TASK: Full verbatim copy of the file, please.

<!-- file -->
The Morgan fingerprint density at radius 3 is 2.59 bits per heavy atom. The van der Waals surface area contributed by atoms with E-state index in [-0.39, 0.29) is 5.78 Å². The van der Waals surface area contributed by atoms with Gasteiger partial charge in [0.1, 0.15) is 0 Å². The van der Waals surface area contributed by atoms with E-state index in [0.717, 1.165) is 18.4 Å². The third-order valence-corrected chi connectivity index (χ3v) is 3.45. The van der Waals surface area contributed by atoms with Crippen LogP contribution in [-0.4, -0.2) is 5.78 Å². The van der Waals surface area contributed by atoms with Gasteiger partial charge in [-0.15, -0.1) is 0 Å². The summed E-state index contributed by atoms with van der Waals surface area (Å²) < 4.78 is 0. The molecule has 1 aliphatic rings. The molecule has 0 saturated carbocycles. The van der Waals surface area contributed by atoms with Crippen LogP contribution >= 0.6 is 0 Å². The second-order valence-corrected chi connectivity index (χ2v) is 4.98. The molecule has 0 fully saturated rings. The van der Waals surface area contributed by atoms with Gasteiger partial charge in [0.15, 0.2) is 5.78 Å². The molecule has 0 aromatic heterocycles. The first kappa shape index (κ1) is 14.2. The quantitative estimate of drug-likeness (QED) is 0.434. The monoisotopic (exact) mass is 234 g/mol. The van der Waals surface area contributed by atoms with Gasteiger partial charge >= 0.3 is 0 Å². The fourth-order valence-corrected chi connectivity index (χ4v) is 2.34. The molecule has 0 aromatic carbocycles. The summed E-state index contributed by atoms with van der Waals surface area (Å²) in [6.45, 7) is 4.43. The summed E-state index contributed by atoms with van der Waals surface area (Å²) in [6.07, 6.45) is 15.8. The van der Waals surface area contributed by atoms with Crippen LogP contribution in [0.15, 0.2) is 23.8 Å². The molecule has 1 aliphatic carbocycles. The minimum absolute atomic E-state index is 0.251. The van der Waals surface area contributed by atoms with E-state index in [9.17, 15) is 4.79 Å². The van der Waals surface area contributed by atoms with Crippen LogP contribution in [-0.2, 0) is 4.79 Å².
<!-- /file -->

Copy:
The Morgan fingerprint density at radius 3 is 2.59 bits per heavy atom. The van der Waals surface area contributed by atoms with E-state index in [-0.39, 0.29) is 5.78 Å². The van der Waals surface area contributed by atoms with Gasteiger partial charge in [0.1, 0.15) is 0 Å². The van der Waals surface area contributed by atoms with E-state index in [0.717, 1.165) is 18.4 Å². The third-order valence-corrected chi connectivity index (χ3v) is 3.45. The van der Waals surface area contributed by atoms with Crippen LogP contribution in [-0.4, -0.2) is 5.78 Å². The van der Waals surface area contributed by atoms with Gasteiger partial charge in [-0.15, -0.1) is 0 Å². The summed E-state index contributed by atoms with van der Waals surface area (Å²) < 4.78 is 0. The molecule has 1 aliphatic rings. The molecule has 0 saturated carbocycles. The van der Waals surface area contributed by atoms with Crippen LogP contribution >= 0.6 is 0 Å². The second-order valence-corrected chi connectivity index (χ2v) is 4.98. The molecule has 0 fully saturated rings. The van der Waals surface area contributed by atoms with Gasteiger partial charge in [0.15, 0.2) is 5.78 Å². The molecule has 0 aromatic heterocycles. The first kappa shape index (κ1) is 14.2. The quantitative estimate of drug-likeness (QED) is 0.434. The monoisotopic (exact) mass is 234 g/mol. The van der Waals surface area contributed by atoms with Gasteiger partial charge >= 0.3 is 0 Å². The fourth-order valence-corrected chi connectivity index (χ4v) is 2.34. The molecule has 0 aromatic carbocycles. The summed E-state index contributed by atoms with van der Waals surface area (Å²) in [6.45, 7) is 4.43. The summed E-state index contributed by atoms with van der Waals surface area (Å²) in [6.07, 6.45) is 15.8. The van der Waals surface area contributed by atoms with Crippen LogP contribution in [0.15, 0.2) is 23.8 Å². The molecule has 1 aliphatic carbocycles. The minimum absolute atomic E-state index is 0.251. The van der Waals surface area contributed by atoms with E-state index in [9.17, 15) is 4.79 Å². The van der Waals surface area contributed by atoms with Crippen LogP contribution in [-0.2, 0) is 4.79 Å².